London: Cassell Peter & Galpin [from 1808], n.d. . Half-Morocco. A superb 3-volume set of the “first major scientific work published in the United States,” (Burtt and Davis) in its final state of Wilson's American Ornithology, with the largest number of plates (OCLC: 932591006). This is also the first edition with hand-colored chromolithographed plates; the original publisher's binding is noted for its handsome spines. 4to: cv,,408,[8,Cassell catalogue]; vii,,495,; vii,,540pp, with tissue-guarded engraved portrait frontispiece of Wilson and 103 chromolithograph plates (drawn chiefly by Wilson, with the assistance of Peale, Audubon, and Rider). The illustrative notes and Life of Wilson are by Sir William Jardine. Publisher's dark green morocco-backed red cloth, spine richly gilt with hawk vignette, top edge gilt, black coated end papers. Pages and plates virtually pristine, aside from light foxing to opening leaves of each volume and label blacked out on fly leaves. Not in Ayer/Zimmer, Nissen, Anker or Sitwell, but matching entirely, in format, binding, pages, and plates, the Chatto & Windus edition of the same year. Indeed sets have appeared in commerce with the Chatto & Windus imprint to Volume I and that of Cassell Peter & Galpin to Volumes II and III. "Up to p. 400 of Vol. III, the present edition [Chatto & Windus] is a copy of the text of the 1832 Jardine edition of Wilson and Bonaparte; the remainder of the work is a copy of the fourth volume of Bonaparte's "American Ornithology," 1825-1832 (without the editorial annotations) . . . The plates are from the same engravings by Lizars as in the 1832 edition, except for plates 22-27 (belonging to Vol. IV of Bonaparte's) (Ayer/Zimmer) For the identical Chatto & Windus (save for the imprint and the Cassell catalog), see: Ayer/Zimmer, p. 685. Nissen 996. Anker 533. Sitwell, p. 157. Fine. Item #BB1704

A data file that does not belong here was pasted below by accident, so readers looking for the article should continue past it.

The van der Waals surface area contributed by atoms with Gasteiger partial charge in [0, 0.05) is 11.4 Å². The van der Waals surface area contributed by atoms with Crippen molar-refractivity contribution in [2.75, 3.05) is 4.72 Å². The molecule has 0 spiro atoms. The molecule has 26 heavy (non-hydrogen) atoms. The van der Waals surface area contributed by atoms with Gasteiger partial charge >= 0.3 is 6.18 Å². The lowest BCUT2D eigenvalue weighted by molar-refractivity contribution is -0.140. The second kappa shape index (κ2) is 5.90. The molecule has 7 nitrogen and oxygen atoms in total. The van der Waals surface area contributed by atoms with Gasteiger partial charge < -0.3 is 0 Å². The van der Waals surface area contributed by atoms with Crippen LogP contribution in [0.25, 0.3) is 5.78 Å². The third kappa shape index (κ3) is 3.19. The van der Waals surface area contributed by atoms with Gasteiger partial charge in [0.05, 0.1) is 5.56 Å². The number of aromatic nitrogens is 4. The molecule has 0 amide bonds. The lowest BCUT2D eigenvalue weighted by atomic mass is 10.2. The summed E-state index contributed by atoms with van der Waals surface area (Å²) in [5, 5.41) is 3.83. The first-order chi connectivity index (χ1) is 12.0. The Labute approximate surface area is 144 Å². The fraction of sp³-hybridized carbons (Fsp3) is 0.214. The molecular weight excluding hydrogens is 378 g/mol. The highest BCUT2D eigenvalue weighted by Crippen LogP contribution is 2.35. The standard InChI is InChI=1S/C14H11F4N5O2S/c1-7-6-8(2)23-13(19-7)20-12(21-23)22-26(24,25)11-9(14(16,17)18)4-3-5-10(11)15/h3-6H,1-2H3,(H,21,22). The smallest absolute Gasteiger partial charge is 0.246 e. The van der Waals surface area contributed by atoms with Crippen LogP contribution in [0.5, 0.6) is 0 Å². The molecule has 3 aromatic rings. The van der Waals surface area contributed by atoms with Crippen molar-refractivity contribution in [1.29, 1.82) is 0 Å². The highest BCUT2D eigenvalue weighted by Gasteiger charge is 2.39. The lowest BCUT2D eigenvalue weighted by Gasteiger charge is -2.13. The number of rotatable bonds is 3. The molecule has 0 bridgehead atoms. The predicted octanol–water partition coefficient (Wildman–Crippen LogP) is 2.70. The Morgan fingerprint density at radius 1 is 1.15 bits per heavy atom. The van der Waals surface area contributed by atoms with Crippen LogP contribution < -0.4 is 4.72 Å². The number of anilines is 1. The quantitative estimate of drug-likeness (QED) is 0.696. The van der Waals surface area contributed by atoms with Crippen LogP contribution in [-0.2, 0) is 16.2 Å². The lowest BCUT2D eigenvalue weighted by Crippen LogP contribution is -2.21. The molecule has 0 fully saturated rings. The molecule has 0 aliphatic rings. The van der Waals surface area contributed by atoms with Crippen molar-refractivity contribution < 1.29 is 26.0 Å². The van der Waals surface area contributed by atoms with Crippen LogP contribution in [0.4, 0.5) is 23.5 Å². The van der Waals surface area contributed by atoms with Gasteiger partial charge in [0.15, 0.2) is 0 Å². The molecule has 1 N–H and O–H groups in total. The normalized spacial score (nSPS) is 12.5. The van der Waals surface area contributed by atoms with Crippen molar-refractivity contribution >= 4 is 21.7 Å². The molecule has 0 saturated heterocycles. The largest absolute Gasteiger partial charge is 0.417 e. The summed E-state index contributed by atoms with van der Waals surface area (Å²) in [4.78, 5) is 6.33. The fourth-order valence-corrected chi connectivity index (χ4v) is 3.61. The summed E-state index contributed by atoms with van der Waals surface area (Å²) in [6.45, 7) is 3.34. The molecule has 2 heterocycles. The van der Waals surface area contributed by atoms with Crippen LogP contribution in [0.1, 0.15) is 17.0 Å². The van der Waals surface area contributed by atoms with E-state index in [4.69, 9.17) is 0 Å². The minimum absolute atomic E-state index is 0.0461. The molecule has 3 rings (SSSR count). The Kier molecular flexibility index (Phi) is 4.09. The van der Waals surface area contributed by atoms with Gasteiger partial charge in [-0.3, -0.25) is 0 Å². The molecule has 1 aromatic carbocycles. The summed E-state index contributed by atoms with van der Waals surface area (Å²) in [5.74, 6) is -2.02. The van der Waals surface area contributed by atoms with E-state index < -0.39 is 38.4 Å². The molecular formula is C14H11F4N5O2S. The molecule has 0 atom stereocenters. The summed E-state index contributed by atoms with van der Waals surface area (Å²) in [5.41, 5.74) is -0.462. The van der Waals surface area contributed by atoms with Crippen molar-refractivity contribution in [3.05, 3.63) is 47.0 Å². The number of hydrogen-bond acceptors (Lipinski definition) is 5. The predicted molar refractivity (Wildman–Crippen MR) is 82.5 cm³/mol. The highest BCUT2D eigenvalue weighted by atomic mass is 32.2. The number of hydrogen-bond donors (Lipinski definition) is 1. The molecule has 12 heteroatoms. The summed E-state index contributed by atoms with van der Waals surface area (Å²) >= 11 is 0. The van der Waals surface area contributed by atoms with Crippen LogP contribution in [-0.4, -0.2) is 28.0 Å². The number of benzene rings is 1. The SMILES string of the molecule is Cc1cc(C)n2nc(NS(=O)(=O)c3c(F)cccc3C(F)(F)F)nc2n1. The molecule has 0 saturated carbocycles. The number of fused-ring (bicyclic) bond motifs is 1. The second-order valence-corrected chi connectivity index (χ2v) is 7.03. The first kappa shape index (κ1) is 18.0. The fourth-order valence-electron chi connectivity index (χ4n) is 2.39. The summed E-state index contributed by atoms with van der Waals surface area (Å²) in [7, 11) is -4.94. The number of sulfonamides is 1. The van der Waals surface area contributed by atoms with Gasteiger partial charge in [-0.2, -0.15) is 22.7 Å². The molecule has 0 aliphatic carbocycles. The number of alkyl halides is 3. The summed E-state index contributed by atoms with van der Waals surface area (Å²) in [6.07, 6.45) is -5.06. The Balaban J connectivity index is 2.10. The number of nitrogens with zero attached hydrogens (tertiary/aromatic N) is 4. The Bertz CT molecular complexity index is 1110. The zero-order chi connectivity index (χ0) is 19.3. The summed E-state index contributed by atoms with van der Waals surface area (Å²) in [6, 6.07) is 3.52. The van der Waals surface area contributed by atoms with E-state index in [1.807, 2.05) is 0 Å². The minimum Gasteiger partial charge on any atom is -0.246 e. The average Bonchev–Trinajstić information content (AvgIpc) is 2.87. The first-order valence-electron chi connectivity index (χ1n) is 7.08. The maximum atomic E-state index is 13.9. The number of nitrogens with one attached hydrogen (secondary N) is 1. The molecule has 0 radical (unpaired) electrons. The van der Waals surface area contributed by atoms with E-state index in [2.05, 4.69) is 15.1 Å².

Originally printed (1808-1814) in a subscribed edition of 400, with nine or ten hand-colored plates in each volume, then updated and expanded after Wilson's death by the French naturalist Charles Lucien Bonaparte, 2nd Prince of Canino and Musignano. Since then, the book has appeared in innumerable editions with and without plates. Wilson was almost entirely eclipsed in popular awareness by John James Audubon and his Birds of America (1827–1838). But Wilson, not Audubon, is the Father of American Ornithology. This work is the foundational account of North American birds. According to Wilson's biographers (Edward H. Burtt Jr. and William E. Davis Jr.), he “introduced a truly scientific approach to ornithology—dissection to explore dietary and morphological detail—and used behavioral, ecological, and quantitative observations,” in addition to his early adoption of the Linnaean system of taxonomy. N. B. With few exceptions (always identified), we only stock books in exceptional condition, carefully preserved in archival, removable polypropylene sleeves. All orders are packaged with care and posted promptly. Satisfaction guaranteed.